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Subject:RE: interviews and ethics From:"Oja, W. Kelly" <w -dot- kelly -dot- oja -at- verizon -dot- com> To:TECHWR-L <techwr-l -at- lists -dot- raycomm -dot- com> Date:Mon, 25 Aug 2003 13:00:55 -0500
After reading some of the posts under this thread, I felt compelled to
post my thoughts on the subject. I personally would never submit a
resume, let alone interview, for a job unless I was willing to accept
the position if offered to me. I am not passing judgment here, I simply
see the practice as unethical. A number of years ago before I went back
to college, I was a car salesman a time or two over the years. The worst
thing about the job was the <people> that came on the lot, wasted your
time, and never intended to buy. I am not talking about the comparison
shopper mind you, just the <people> that had nothing else to do, so they
decided they would go down to the car lot and <waste my time>.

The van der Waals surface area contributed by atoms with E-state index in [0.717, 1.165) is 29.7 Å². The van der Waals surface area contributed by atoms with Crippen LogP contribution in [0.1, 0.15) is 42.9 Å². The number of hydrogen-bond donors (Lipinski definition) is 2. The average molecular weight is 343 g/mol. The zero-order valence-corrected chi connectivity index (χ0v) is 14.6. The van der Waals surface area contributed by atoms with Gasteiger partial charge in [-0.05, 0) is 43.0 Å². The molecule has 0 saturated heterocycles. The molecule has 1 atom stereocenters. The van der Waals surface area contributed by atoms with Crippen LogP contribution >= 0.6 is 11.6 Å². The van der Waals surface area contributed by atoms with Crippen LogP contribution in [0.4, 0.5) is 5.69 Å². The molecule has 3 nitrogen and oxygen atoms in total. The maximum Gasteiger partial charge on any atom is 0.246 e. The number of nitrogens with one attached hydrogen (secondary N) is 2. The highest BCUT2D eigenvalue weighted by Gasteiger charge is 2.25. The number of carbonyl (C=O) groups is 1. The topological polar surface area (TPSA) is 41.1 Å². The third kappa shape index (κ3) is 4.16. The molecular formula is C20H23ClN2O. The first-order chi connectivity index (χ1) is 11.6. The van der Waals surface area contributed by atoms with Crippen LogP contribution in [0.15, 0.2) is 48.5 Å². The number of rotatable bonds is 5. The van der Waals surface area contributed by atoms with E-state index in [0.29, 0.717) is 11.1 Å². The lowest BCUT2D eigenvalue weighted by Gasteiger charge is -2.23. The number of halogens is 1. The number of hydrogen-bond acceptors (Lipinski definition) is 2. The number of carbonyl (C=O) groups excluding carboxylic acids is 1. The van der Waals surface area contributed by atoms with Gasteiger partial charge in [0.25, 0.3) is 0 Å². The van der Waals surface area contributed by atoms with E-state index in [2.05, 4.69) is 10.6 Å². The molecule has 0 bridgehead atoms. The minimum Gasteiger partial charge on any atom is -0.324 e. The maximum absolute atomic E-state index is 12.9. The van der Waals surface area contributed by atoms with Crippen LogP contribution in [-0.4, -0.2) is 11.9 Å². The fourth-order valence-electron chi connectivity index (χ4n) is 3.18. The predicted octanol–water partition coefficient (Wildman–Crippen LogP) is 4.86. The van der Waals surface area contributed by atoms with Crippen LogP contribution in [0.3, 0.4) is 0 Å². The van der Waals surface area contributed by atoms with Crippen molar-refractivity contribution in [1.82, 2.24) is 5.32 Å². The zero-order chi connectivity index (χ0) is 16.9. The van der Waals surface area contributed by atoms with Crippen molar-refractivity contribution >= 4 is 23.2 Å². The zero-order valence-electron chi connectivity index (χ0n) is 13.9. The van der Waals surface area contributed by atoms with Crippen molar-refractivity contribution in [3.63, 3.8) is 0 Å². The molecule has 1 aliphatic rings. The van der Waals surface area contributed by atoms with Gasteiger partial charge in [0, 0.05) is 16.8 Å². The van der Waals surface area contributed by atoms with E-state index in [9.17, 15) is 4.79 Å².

I think people going on job interviews with no intention whatsoever of
taking the job, and essentially doing the same thing, wasting someone
else's time. In this case, the interviewer. Not to mention other people
in HR, managers, and so on.
Furthermore, I have asked for raises before, both pre-college and
post-college, and usually felt comfortable enough in asking for the
raise and confident enough that I would get the raise, But I have never
thought about holding a company hostage. First of all, in these somewhat
tough economic times, what is to stop the employer from saying "No" to
the tactic? "Well, we're sorry to see you go, don't let the door hit you
in the butt on your way out."
Of course, that's just me. Off the cuff, and off the record. Well, maybe
just off the cuff.
W. Kelly Oja
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